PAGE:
Dubai has now become a great place to visit and live with over 15.7 million international visitors in 2017.

In 2018 there were over AED 162 billion real estate transactions in Q1 – Q3 2018 (families/investors/people).

Of this, investment-related property transactions from global investors totalled AED 50 billion from 21,605 investors and according to figures from Emaar Properties they were from China, India, UAE, Saudi Arabia, UK.

Dubai residents enjoy a fantastic lifestyle and weather with its most famous world’s largest shopping Mall and the world’s tallest Building being the Burj Khalifa.



Dubai sits at the crossroads of Europe, Asia and Africa, bridging time zones across East and West and providing easy access to many of the world’s fastest-growing emerging markets.


Dubai is free from Income Tax for residents and there’s no Value Added Tax (VAT) levied on residential property for investors, making it a very attractive destination in terms of lifestyle as well as investment.

The UAE is the No 1 country in the world for macro-economic stability in the World Economic Forum’s 2018 Global Competitive Index.


The World Economic Forum’s Global Competitive Index in 2018 revealed that the UAE is one of the safest places in the world in which to live.


Logistically, it’s very easy and relatively inexpensive to invest in property in Dubai, whilst the following points ensure the property market remains highly liquid:

  • Some of the highest rental yields in the world
  • Strong capital appreciation
  • Readily-available financing options

Global awareness and Dubai’s credibility as a desirable lifestyle destination have resulted in a multi-national customer base. Furthermore, well-developed broker base means resale of property is easy too.


Foreign nationals and companies, wholly or partly owned by them, have the right to purchase/own property in many parts of Dubai, without the need for any type of residency or similar permit.



The procedures to transfer ownership of property purchased with cash are as follows:-

  • Buyer and seller agree terms (with/without the assistance of a real estate broker or solicitor)
  • Agreement of sale or Memorandum of Understanding (MOU) signed and deposit paid (usually 10%)
  • Developer issues NOC (fee payable) providing all service charges have been settled in full
  • Buyer and seller go to DLD (with NOC) to officially transfer ownership including:
    1. Registration fees paid and other duties.
    2. Purchase price paid in the form of a manager’s cheque, payable to the seller on the date of transfer.
    3. New title deed issued in the name of the buyer.

If the seller has a mortgage, they must show their mortgage is paid up and show a No Objection Certificate (NOC).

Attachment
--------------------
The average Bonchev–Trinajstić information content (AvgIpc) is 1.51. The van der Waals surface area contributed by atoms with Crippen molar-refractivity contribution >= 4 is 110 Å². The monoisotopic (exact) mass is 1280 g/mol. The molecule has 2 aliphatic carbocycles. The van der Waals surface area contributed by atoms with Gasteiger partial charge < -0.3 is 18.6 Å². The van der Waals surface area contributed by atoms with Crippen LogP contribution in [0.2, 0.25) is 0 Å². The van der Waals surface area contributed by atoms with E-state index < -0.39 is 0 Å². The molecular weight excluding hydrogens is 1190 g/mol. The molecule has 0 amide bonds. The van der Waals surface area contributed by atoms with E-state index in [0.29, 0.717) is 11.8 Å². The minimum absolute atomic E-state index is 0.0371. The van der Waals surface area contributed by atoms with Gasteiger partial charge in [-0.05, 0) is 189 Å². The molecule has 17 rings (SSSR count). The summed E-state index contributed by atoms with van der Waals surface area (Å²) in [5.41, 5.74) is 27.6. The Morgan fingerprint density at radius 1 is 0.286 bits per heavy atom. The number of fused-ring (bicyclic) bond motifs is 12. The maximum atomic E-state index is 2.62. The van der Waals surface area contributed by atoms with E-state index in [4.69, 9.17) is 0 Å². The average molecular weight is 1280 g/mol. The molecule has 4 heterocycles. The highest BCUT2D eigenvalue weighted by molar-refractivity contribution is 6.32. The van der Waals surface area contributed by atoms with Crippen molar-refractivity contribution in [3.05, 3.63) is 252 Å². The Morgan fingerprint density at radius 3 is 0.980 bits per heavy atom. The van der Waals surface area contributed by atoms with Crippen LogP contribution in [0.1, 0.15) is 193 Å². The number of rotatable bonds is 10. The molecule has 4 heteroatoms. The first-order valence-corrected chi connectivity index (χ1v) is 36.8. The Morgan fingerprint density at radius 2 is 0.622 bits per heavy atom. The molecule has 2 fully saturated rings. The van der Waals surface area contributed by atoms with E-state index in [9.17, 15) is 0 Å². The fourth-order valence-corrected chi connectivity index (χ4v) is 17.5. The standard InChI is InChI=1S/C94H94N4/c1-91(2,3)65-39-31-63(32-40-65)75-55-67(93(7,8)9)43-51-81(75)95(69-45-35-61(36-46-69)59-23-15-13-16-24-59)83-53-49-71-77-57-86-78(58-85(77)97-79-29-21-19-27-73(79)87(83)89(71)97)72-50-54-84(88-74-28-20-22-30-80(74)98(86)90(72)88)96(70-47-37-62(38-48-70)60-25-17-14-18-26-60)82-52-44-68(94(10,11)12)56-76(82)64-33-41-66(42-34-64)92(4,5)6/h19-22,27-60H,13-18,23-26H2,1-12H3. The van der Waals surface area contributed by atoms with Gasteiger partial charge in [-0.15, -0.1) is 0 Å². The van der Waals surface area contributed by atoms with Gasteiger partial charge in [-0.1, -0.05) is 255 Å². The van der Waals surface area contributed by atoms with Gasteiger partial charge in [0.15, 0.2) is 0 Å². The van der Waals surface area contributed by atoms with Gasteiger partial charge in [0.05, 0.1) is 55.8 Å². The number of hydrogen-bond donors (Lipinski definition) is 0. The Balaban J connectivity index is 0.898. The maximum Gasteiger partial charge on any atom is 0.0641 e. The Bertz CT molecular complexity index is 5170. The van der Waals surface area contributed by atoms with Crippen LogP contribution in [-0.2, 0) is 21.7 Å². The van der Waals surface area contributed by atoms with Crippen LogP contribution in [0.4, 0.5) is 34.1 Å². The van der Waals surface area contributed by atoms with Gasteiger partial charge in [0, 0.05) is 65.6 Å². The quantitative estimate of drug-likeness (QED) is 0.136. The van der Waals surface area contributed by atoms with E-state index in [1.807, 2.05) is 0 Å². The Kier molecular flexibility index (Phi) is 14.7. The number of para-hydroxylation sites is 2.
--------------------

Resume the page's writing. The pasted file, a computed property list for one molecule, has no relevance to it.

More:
Time frame

30 days from start to finish an average cash property sale and purchase in Dubai. (This can take longer if the seller has a mortgage).

Documents required

  • Original title deed
  • Original passport


There are certain standard costs incurred when selling and buying property in the UAE. The following fees apply to the sale and purchase of real estate in Dubai:

NOC fee – between AED 500 and AED 5,000, payable to the developer, usually by the seller, subject to mutual agreement.

Real estate agent’s commission – for the most part, paid by the buyer and usually 2% of the purchase price.

Registration fees – calculated at 4% of the purchase price plus administrative costs (currently does not exceed AED 5,000).

Mortgage registration fees (if applicable) – calculated at a rate of 0.25% of the registered loan amount and paid to the DLD.

Building service charges – buyers are required to pay building service charges in advance to the developer/owner’s association. These are on the basis of the participation quota of their property.

Additional fees – payable to the offices of the developer and the DLD in order to discharge a seller’s mortgage.



The UAE laws currently place no restrictions on the number of properties a foreign national can own and there is no Value Added Tax (VAT) levied on ownership of residential property. VAT is payable on commercial property at a rate of 5%. Foreign nationals are encouraged to seek independent tax advice from their experts in their home countries to know how their ownership of property in Dubai affects taxation elsewhere.


Generally, the principles of Sharia Law apply to Muslims regarding inheritance issues. For non-Muslim foreign nationals, executed wills are accepted and the laws of succession in the country in which they’re a citizen are upheld by the UAE Courts.